ITJuana, a binational organization focused on contributing to the growth of California’s innovation economy, seeks to expand its reach in San Diego after seeing exponential growth over the last two years.
Founded in 2019, by Maritza Diaz, a former senior director of information technology for Thermo Fisher. Diaz helped the laboratory equipment maker expand its operations in Mexico, growing the company’s software team there to 200 employees.
After working for a Carlsbad-based firm for nineteen years, she set out to start her own company. Founded in 2019, ITJuana’s mission is to help its clients create “technology centers of excellence” in Tijuana.
“I started ITJuana with a simple mission,” said Diaz, founder and chief executive officer. “We want to enable companies to create their software centers of excellence in Tijuana, leveraging Baja California’s wealth of world-class engineering talent.”
Creating Over 400 Jobs
ITJuana works by helping source talent for companies, conducts interviews and tests, and quickly scales up a workforce that is ready-to-go. It serves its clients by building out product and software engineering teams ranging from companies of all sizes.
Since inception, the firm has created more than 400 new jobs, said Diaz, adding that it is currently working with three of San Diego’s largest publicly traded companies in the services and medical device industry.
While large companies may already have workforces in other countries, such as India and China, Diaz believes Tijuana’s advantage lies with its proximity.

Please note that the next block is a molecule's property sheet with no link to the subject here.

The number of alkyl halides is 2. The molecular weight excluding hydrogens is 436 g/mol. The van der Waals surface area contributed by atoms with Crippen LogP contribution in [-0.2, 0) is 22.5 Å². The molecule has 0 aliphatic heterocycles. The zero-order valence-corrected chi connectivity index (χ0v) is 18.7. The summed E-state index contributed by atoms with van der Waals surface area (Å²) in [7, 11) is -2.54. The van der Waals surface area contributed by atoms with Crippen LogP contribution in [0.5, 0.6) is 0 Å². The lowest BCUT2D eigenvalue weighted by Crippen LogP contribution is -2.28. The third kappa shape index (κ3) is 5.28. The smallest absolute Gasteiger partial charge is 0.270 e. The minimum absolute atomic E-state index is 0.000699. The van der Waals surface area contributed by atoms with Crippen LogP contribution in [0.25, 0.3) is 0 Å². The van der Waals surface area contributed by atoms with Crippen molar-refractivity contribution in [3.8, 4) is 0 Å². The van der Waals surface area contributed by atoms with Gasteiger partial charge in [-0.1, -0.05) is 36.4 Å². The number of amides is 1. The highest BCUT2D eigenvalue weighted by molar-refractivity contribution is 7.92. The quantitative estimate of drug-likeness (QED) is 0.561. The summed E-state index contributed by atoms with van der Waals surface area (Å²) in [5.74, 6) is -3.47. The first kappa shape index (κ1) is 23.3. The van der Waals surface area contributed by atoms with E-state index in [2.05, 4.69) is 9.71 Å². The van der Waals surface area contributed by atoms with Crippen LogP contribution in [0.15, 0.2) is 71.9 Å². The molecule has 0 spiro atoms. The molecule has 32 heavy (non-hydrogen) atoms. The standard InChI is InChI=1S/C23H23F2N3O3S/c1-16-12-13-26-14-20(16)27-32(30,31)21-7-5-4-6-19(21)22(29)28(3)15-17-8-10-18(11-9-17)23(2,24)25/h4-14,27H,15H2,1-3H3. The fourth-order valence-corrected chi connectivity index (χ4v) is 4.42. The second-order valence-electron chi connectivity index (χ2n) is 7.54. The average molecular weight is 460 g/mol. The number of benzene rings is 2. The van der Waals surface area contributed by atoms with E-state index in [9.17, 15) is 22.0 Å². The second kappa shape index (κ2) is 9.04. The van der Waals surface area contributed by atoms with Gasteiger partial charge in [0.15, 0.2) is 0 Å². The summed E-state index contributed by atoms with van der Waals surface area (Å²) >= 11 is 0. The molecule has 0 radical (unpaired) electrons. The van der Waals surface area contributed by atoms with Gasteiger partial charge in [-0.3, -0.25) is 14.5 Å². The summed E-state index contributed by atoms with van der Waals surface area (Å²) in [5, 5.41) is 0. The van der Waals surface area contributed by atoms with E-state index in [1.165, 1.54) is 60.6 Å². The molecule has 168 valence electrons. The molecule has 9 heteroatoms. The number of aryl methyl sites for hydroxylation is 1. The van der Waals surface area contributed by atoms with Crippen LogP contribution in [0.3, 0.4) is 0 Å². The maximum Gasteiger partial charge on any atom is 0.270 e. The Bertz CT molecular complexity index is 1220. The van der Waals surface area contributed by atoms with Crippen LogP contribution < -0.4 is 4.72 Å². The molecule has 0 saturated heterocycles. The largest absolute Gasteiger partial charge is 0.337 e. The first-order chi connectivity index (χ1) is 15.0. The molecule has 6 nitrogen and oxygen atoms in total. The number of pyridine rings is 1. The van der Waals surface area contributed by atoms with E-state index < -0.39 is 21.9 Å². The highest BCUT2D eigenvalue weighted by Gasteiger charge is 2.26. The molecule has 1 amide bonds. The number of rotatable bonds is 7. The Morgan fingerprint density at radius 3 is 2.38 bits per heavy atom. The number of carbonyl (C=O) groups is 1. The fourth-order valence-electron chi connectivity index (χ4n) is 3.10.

“Being in the same time zone can make it easier to scale operations, and being able to meet face-to-face is even better,” she said.
To keep a healthy pipeline, ITJuana partners heavily with universities in San Diego and Tijuana to scout out potential recruits.
ITjuana also offers a shuttle service that lets workers commute from Tijuana to San Diego easily, for meetings and other work events.
Mexico Creates Over 566,000 Jobs
Mexico is California’s largest export market, with annual exports totaling $26.8 billion. Today, trade with Mexico supports more than 566,000 jobs in California, according to a recent survey conducted by the San Diego’s Regional EDC.
Mexico’s second-largest city, Guadalajara, is known as a tech hub. Intel, Oracle, and HP all have research and development facilities there.
Nikia Clarke, executive director at the World Trade Center San Diego, said Tijuana’s close proximity and lower development costs make it an attractive option for employers. A shared time zone, and often, a shared language, makes it easier for cross-border teams to communicate with each other.
“After the largest disruption to the global economy in a generation, it is clear that two major trends are here to stay across every industry: big investments in regional, resilient supply chains and an increasing demand for digital capabilities,” said Clarke. “As a binational region, we are uniquely positioned to take advantage of this moment.”
“The economies of Baja and San Diego have developed complementary strengths in future-focused industries — medical devices, life sciences, aerospace, and all types of advanced manufacturing — that allow us to create jobs and opportunities all along the value chain, safely, seamlessly and in the same time zone,” she said.
Overall, the firm believes having another talent pool south of the border could become even more important as Amazon, Apple, and Google set up their new offices in San Diego.
Diaz hopes to see a similar transformation for Tijuana, from an economy once dominated by manufacturing jobs to one more focused on software.
“As the local market for tech talent becomes pinched, companies may need to turn to another source,” said Diaz. “Having that talent pool 20 or 30 minutes south is priceless.”
Diaz said the big picture goal for the company is to continue to help companies diversify its talent pipeline. Looking forward, the company plans to help “thousands” of software professionals and help Cali Baja remain competitive as a region.
“We see a tremendous future in the Cali-Baja partnership and our focus is now more important than ever, as the COVID-19 pandemic accelerates digital disruption, driving demand for software engineering resources even higher,” said Diaz. “We will continue helping companies in San Diego but long-term we want to help companies around the country.”